The invention further provides a method of allocating data traffic associated with a connection request to data transfer facilities in a multi-grained network. The method comprises steps of examining the data traffic connection request to identify an egress edge module in the multi-grained network and a traffic load associated with the connection request. A list of forwarding ports associated with the egress edge module is examined using a forwarding table and a vacancy table. The forwarding ports are examined in a predetermined order. A first forwarding port having capacity available to accommodate the request is selected.
In accordance with one embodiment of the invention, the predetermined order is a descending order with respect to a granularity of a data transport facility associated with each forwarding port. Preferably, selection of a first forwarding port having capacity available to accommodate the request involves determining whether the required traffic load of the connection exceeds a first threshold. If the required traffic load exceeds the first threshold, the connection is allocated to a first forwarding port having capacity available to accommodate the connection. If the required traffic load is less than the first threshold, the available capacity of the respective forwarding ports is examined to determine whether a committed capacity of a forwarding port exceeds a second threshold. If the committed capacity of the forwarding port is less than the second threshold, the connection is allocated to the forwarding port, provided that the available capacity of the forwarding port is greater than the required traffic load. Otherwise, the connection request is rejected. In accordance with an embodiment of the invention, the first threshold is 100 megabits per second. The second threshold is, for example, 80 percent for forwarding ports associated with provisioned optical fiber transfer facilities; 85 percent for forwarding ports associated with switched optical fiber facilities; 90 percent for forwarding ports associated with provisioned optical channel facilities; 95 percent for forwarding ports associated with switched optical channel facilities; and, 100 percent for forwarding ports associated with switched data block facilities. Committed capacity of a selected forwarding port is updated when a connection request is accepted. The committee capacity is also updated each time a connection is released.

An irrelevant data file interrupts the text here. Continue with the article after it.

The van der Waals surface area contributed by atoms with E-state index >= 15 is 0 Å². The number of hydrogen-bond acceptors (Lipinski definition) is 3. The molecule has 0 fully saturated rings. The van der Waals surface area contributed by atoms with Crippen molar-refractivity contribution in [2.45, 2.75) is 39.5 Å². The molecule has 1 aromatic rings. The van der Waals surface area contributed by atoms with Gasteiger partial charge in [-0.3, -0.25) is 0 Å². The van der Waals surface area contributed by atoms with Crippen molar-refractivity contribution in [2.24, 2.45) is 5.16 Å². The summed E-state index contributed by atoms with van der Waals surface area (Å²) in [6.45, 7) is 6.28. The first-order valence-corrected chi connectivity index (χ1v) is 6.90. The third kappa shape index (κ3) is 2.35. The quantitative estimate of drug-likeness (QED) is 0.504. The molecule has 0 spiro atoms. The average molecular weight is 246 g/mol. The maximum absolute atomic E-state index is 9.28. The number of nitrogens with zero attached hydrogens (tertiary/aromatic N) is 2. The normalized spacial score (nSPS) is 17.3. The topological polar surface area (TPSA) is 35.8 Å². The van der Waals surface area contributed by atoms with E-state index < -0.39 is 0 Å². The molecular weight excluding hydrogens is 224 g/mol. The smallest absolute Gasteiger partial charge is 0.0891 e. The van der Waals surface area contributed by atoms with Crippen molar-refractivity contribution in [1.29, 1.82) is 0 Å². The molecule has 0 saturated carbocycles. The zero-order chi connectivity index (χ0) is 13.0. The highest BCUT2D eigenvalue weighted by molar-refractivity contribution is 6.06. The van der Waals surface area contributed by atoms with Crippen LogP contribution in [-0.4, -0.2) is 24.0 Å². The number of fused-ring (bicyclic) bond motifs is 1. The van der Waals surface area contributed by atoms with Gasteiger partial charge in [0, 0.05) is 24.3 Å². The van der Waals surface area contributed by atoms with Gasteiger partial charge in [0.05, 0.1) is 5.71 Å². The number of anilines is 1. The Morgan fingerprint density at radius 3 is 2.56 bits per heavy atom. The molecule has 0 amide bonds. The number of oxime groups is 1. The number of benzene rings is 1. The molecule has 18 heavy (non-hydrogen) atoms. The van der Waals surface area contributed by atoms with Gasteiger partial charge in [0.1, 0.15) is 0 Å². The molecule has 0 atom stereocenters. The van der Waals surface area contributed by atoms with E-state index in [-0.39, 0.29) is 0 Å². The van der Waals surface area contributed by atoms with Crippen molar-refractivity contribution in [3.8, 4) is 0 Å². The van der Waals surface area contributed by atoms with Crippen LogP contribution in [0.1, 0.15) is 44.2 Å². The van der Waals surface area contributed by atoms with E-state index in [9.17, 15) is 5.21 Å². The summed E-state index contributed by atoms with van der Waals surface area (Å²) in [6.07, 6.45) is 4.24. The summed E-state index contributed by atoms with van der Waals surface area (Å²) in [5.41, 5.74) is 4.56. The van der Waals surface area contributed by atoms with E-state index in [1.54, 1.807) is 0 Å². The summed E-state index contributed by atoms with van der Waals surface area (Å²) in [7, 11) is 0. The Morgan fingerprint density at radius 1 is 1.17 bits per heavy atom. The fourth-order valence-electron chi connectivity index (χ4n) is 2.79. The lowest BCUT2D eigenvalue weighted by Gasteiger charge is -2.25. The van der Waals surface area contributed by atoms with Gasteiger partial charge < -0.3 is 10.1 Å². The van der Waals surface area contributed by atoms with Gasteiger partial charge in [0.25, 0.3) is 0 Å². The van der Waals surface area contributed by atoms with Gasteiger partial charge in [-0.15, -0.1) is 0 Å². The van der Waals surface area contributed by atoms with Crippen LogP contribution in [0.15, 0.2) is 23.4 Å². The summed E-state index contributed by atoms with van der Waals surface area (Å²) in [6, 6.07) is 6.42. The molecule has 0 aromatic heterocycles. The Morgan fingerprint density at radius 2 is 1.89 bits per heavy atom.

The invention therefore provides a flexible network architecture that enables the design of a network tailored to the needs of different traffic flows in a cost-effective way. The multi-grained network may be expanded to serve a very wide geographical area, while efficiently accommodating local concentrations of data traffic, without undue cost or control complexity.